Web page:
• 41% of covered workers have an annual deductible of at least $1,000, including 18% with a deductible of at least $2,000. Sixty-one percent of covered workers at small firms (three to 199 employees) have deductibles of least $1,000; and 34% have deductibles of at least $2,000.
  • There has been little change in other forms of cost sharing, including co-payments for in-network physician visits (an average of $24 for primary care and $36 for specialists) and for prescription drugs ($11 for generics, $31 for preferred brands, $53 for non-preferred brands and $83 for specialty drugs).
  • 98% of large employers that offer health benefits also a wellness program. 73% of smaller employers that offer health benefits also a wellness program. 36% of large employers that offer wellness programs provide a financial incentive participation, such as a lower premium or deductible, a larger contribution to a tax-preferred savings account, a gift card, cash, or merchandise.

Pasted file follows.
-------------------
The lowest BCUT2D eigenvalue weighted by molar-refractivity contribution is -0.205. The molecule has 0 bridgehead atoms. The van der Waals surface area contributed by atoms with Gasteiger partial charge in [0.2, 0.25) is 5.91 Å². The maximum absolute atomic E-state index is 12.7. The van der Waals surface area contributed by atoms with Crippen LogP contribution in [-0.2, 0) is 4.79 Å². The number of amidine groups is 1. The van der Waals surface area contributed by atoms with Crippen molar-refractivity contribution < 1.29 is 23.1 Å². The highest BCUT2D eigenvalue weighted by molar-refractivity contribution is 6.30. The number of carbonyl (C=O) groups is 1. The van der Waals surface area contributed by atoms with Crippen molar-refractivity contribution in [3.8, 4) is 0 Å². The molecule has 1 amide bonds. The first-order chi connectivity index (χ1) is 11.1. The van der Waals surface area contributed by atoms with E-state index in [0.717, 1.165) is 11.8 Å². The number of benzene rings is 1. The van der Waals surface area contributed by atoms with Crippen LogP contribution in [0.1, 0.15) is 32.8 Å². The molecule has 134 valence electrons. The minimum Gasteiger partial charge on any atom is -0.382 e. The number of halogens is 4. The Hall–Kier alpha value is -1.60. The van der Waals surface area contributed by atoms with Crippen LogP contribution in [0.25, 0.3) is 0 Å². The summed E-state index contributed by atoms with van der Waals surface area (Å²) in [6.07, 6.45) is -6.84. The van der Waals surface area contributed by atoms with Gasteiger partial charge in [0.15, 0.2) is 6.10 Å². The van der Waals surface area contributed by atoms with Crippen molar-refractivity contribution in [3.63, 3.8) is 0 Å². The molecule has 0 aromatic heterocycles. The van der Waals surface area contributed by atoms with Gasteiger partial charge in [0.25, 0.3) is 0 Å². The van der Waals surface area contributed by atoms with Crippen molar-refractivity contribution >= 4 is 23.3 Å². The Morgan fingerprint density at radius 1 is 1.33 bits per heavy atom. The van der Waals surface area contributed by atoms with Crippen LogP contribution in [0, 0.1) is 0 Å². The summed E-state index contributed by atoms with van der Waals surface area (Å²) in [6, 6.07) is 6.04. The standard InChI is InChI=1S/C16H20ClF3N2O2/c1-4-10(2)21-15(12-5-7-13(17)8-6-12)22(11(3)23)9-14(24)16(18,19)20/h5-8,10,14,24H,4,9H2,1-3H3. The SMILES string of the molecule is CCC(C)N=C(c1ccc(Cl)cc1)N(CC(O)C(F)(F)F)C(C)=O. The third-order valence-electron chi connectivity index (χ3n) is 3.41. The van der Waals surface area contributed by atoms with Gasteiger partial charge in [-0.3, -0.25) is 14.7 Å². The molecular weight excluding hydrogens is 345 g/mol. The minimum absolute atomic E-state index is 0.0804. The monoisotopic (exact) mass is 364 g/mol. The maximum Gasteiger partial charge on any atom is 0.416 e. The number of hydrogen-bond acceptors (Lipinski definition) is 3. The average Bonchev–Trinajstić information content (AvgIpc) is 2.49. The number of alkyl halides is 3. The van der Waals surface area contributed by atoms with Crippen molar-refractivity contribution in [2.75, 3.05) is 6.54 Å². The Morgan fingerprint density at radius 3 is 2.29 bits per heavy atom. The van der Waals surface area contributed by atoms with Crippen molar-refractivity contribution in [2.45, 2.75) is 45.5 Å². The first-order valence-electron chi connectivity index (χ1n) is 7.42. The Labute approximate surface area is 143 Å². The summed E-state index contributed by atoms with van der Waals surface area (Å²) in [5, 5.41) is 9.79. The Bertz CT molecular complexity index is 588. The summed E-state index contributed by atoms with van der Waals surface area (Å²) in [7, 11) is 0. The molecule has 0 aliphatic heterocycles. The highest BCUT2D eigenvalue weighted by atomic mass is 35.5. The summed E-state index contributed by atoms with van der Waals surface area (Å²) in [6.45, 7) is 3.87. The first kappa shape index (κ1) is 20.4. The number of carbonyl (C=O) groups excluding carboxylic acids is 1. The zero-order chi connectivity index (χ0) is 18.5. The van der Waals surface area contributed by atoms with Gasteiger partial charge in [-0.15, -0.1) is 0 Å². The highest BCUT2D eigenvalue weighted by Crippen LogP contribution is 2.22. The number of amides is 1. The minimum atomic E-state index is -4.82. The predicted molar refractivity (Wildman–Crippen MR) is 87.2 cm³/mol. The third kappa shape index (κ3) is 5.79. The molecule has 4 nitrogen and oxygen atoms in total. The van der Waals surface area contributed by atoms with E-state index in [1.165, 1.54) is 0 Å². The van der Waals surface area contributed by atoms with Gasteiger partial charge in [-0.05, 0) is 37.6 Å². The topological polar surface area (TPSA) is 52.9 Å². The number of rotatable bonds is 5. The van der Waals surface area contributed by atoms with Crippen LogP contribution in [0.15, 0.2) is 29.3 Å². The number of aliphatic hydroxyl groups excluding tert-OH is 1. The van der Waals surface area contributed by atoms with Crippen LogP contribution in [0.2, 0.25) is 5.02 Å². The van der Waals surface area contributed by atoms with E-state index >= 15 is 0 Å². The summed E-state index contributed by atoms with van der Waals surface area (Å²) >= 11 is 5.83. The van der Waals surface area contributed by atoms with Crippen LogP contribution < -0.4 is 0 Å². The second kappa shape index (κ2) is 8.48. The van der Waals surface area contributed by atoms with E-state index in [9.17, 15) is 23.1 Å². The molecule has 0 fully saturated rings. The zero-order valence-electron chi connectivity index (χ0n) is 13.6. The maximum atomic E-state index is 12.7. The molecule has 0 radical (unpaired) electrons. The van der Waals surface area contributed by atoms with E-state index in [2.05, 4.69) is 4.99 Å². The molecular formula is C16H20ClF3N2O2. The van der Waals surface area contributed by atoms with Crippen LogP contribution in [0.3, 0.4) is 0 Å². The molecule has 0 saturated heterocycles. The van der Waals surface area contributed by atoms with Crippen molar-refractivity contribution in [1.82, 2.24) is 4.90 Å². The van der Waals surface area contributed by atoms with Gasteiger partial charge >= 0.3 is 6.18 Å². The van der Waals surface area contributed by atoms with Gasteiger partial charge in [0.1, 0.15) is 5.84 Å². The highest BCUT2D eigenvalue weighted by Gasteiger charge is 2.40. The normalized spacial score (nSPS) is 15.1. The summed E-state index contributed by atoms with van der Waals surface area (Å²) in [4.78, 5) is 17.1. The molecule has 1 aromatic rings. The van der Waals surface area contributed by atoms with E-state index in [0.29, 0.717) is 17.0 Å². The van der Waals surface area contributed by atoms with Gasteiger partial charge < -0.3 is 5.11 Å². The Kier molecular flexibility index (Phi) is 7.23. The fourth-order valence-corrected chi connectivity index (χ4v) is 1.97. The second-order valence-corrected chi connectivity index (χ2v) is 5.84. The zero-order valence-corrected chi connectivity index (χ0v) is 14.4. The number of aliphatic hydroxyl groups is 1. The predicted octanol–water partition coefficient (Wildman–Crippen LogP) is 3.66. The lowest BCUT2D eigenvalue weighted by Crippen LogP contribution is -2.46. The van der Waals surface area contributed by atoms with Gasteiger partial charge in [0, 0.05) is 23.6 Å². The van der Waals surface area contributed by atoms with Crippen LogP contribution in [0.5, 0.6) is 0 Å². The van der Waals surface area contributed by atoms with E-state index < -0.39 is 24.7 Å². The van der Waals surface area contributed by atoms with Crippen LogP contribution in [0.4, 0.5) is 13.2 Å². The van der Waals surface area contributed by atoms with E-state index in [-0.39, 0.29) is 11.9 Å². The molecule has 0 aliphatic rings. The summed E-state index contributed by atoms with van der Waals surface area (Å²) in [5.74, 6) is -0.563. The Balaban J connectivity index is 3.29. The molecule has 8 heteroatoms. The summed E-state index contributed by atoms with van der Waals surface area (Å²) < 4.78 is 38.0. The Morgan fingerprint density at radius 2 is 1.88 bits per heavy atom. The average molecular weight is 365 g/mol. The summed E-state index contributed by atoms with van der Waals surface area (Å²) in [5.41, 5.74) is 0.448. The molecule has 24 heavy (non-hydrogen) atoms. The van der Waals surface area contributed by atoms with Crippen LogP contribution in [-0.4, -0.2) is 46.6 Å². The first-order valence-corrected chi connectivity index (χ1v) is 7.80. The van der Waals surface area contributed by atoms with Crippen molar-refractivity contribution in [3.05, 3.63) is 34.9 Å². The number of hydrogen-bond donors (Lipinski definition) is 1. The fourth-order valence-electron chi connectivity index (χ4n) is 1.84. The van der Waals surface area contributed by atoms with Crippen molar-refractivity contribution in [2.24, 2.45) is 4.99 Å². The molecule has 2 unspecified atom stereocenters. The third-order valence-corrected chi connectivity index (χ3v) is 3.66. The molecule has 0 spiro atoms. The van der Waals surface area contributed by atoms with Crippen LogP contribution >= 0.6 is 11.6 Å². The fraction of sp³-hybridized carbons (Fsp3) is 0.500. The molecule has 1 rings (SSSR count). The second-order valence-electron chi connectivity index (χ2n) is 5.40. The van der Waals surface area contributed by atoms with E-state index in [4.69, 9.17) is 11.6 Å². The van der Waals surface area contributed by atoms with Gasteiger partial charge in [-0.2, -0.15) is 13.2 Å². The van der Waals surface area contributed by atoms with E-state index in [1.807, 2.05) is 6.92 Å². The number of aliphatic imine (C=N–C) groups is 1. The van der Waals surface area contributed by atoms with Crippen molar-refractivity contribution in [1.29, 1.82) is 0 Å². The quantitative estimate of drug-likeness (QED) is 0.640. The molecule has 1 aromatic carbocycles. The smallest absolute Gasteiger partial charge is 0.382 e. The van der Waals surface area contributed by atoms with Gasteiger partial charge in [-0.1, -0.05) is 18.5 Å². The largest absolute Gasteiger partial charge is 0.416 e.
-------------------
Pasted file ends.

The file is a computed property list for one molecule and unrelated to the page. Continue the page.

• 18% of small employers that offer wellness programs provide a financial incentive for workers to participate, such as a lower premium or deductible, a larger contribution to a tax-preferred savings account, or a gift card, cash or merchandise.
  • 51% of large firms (at least 200 workers) that offer health benefits also offer biometric screenings. Just 1% require workers to complete the screening to enroll in the company’s health benefits, and 8% reward or penalize workers financially based on biometric outcomes.